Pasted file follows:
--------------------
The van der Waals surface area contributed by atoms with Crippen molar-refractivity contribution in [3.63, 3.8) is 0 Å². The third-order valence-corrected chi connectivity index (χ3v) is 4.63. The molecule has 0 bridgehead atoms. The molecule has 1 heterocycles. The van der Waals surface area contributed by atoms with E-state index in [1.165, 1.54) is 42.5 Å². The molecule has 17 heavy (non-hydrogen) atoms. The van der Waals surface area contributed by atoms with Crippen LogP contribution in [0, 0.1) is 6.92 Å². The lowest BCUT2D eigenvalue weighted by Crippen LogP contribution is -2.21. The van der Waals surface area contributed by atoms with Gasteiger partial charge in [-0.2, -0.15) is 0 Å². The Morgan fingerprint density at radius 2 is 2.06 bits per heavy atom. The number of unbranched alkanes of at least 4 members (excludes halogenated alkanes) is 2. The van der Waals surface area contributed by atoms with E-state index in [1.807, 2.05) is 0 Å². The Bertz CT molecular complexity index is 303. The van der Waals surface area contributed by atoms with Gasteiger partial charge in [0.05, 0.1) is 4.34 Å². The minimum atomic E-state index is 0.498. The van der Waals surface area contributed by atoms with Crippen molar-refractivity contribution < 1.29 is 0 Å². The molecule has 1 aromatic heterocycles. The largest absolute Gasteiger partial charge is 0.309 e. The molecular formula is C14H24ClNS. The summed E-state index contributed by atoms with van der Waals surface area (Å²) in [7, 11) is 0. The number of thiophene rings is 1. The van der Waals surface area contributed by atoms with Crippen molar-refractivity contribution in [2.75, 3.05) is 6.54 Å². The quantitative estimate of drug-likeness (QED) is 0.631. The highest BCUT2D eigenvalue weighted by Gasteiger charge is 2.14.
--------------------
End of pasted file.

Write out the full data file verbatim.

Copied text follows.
The van der Waals surface area contributed by atoms with Crippen molar-refractivity contribution in [3.63, 3.8) is 0 Å². The third-order valence-corrected chi connectivity index (χ3v) is 4.63. The molecule has 0 bridgehead atoms. The molecule has 1 heterocycles. The van der Waals surface area contributed by atoms with E-state index in [1.165, 1.54) is 42.5 Å². The molecule has 17 heavy (non-hydrogen) atoms. The van der Waals surface area contributed by atoms with Crippen LogP contribution in [0, 0.1) is 6.92 Å². The lowest BCUT2D eigenvalue weighted by Crippen LogP contribution is -2.21. The van der Waals surface area contributed by atoms with Gasteiger partial charge in [-0.2, -0.15) is 0 Å². The Morgan fingerprint density at radius 2 is 2.06 bits per heavy atom. The number of unbranched alkanes of at least 4 members (excludes halogenated alkanes) is 2. The van der Waals surface area contributed by atoms with E-state index in [1.807, 2.05) is 0 Å². The Bertz CT molecular complexity index is 303. The van der Waals surface area contributed by atoms with Gasteiger partial charge in [0.05, 0.1) is 4.34 Å². The minimum atomic E-state index is 0.498. The van der Waals surface area contributed by atoms with Crippen molar-refractivity contribution < 1.29 is 0 Å². The molecule has 1 aromatic heterocycles. The largest absolute Gasteiger partial charge is 0.309 e. The molecular formula is C14H24ClNS. The summed E-state index contributed by atoms with van der Waals surface area (Å²) in [7, 11) is 0. The number of thiophene rings is 1. The van der Waals surface area contributed by atoms with Crippen molar-refractivity contribution in [2.75, 3.05) is 6.54 Å². The quantitative estimate of drug-likeness (QED) is 0.631. The highest BCUT2D eigenvalue weighted by Gasteiger charge is 2.14.